Senate panel delays vote on state negotiator

The Senate Rules committee is holding up the confirmation of Governor Arnold Schwarzenegger’s top labor negotiator in an effort to kick-start contract negotiations between the state and the prison-guards union.

The decision to delay a vote on David Gilb’s confirmation as head of the state Department of Personnel Administration came after a three-hour hearing last week in which Gilb was grilled by Democrats and Republicans alike. Gilb must win Senate confirmation by July 1 or step down.

In the end, Senate President Pro Tem Don Perata, who chairs the Rules Committee, told Gilb to return next Wednesday, June 20, when his nomination will be put to a vote.

The bulk of the hearing involved questions from the panel over the state’s handling of contract negotiations with the California Correctional Peace Officers Association.

“Personally, I’m ready to confirm you. I’m not holding you hostage over getting this thing done,” Perata told Gilb at the June 4 hearing. “I just think it would be a damn shame to miss this opportunity.”

The union representing the state’s 31,000 prison guards has been without a contract since July 2006. Last month, a state board ruled that contract negotiations were at an initial impasse, and asked for an outside mediator to intervene.

The move ups the stakes in the negotiation process. The next step would be to rule that the talks were at a “hard impasse.” If a hard impasse is declared, the state can represent a final offer and then impose a deal, even without the union’s agreement.

Gilb stated repeatedly that negotiations were not yet at that point. And he insisted that his team has made a generous offer to the prison guards, but has received no counteroffers back from the union. “We have given them a proposal that we think offers an 18 percent pay raise over four years,” Gilb said.
At the hearing, Gilb came under fire from senators Gilbert Cedillo, D-Los Angeles, and Alex Padilla, D-Sylmar, for his handling of the state’s negotiations with the prison-guards union.

Padilla said he was “surprised” that Gilb had not spent more time personally bargaining with the union, opting instead to leave the negotiations in the hands of his bargaining team.

“On a negotiation of this significance, for a department that is clearly front-burner for us, for you to not engage further surprises me.”

But some of the harshest criticism, surprisingly, came from Republican Sen. Roy Ashburn of Bakersfield. Ashburn was particularly miffed that negotiations seem headed toward a formal impasse.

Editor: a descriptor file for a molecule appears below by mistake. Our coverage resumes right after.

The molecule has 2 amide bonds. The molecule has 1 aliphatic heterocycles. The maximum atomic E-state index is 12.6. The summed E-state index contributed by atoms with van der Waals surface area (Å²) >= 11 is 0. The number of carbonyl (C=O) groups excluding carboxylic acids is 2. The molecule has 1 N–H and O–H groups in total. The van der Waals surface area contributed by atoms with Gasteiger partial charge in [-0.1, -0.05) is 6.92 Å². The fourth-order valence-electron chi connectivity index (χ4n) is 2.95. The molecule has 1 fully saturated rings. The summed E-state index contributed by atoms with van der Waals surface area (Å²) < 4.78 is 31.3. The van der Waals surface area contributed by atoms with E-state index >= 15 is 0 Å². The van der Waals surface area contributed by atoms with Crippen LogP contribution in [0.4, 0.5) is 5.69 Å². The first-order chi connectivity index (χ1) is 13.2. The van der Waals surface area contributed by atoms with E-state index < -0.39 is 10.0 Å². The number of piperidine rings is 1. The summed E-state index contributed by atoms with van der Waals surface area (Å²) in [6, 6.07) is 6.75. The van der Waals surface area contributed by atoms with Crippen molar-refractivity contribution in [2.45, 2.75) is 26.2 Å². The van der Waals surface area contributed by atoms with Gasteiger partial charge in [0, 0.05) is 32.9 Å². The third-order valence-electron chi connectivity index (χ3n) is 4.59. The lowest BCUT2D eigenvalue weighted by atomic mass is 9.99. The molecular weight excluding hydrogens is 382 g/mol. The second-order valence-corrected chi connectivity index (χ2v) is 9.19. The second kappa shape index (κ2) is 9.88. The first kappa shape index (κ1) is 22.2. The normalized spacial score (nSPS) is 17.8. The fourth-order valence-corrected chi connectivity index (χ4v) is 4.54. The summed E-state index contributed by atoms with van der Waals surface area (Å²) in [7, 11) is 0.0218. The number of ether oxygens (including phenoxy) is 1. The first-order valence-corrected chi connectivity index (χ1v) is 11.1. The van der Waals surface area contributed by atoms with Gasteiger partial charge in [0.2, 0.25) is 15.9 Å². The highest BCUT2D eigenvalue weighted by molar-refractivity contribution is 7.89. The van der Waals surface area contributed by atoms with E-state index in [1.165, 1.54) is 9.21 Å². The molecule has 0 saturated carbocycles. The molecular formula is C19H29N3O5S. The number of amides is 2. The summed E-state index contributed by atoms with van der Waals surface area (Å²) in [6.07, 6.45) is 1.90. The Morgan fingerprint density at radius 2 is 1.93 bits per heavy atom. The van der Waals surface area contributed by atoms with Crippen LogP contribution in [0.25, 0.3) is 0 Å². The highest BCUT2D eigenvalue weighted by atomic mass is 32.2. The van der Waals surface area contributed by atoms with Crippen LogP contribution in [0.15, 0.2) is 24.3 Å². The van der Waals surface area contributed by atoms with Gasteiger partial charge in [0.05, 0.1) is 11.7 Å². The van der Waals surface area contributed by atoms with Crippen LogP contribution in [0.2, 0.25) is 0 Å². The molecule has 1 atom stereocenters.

“We don’t have an agreement, and we’re off into Never Never Land now as a result of your decision,” Ashburn said.

At another point, Ashburn attacked Gilb for seeming to offer contradictory answers to some of the questions coming from the panel.

“My god, you’re here for confirmation. You’ve got this major issue hanging over your head. Every word that you say is being analyzed. And now the explanation is, ‘Oops, I made a mistake.’ No wonder we can’t get an agreement.”

The contract impasse has been a major obstacle in bringing about change to the state’s embattled prison system. Federal regulators have threatened to take the prisons over unless the state can alleviate its overcrowding problem. Earlier this year, the Legislature passed a prison-overhaul bill, which was opposed by the guards’ union.

“This whole prison thing could implode,” said Perata. “I wish that CCPOA’s contract was the biggest part of the problem. It ain’t. But it occurs to me repeatedly that we cannot run this place unless we get some kind of an accord and agreement.”

Padilla said he was “particularly concerned about what seems to be a lack of progress really since we voted on [a new prison-bond package].”

Gilb blamed the breakdown of the contract talks on the union. “We have attempted to have face-to-face negotiations with CCPOA for over a year. It has not worked very well,” he said.

CCPOA President Mike Jimenez testified against Gilb’s confirmation, saying his negotiators have often come to contract talks unprepared and uncooperative.

“Mr. Gilb has been at the table with us for 15 minutes, and he walked out,” said Jimenez. “There hasn’t been this huge effort to make a deal.” Jimenez added that Gilb’s negotiators have “been dishonorable and dishonest with us in all of their dealings.”

Among those who testified on Gilb’s behalf was lobbyist Aaron Read, who testified on behalf of the California Department of Fire, the state’s largest firefighters association, who Read represents.

“We have great respect for him. It’s, I think, the most difficult job in state government. I admire the fact that somebody’s got to do it, and I don’t think you’re going to find anybody better.”

Read also suggested that Gilb was not to blame for the stalled talks between the union and the state. “Department of Finance plays a major role. Both of us here would ever expect that Mr. Gilb could do it the way he wants. He has to answer to Finance and to the Horseshoe, and all of us know that.”

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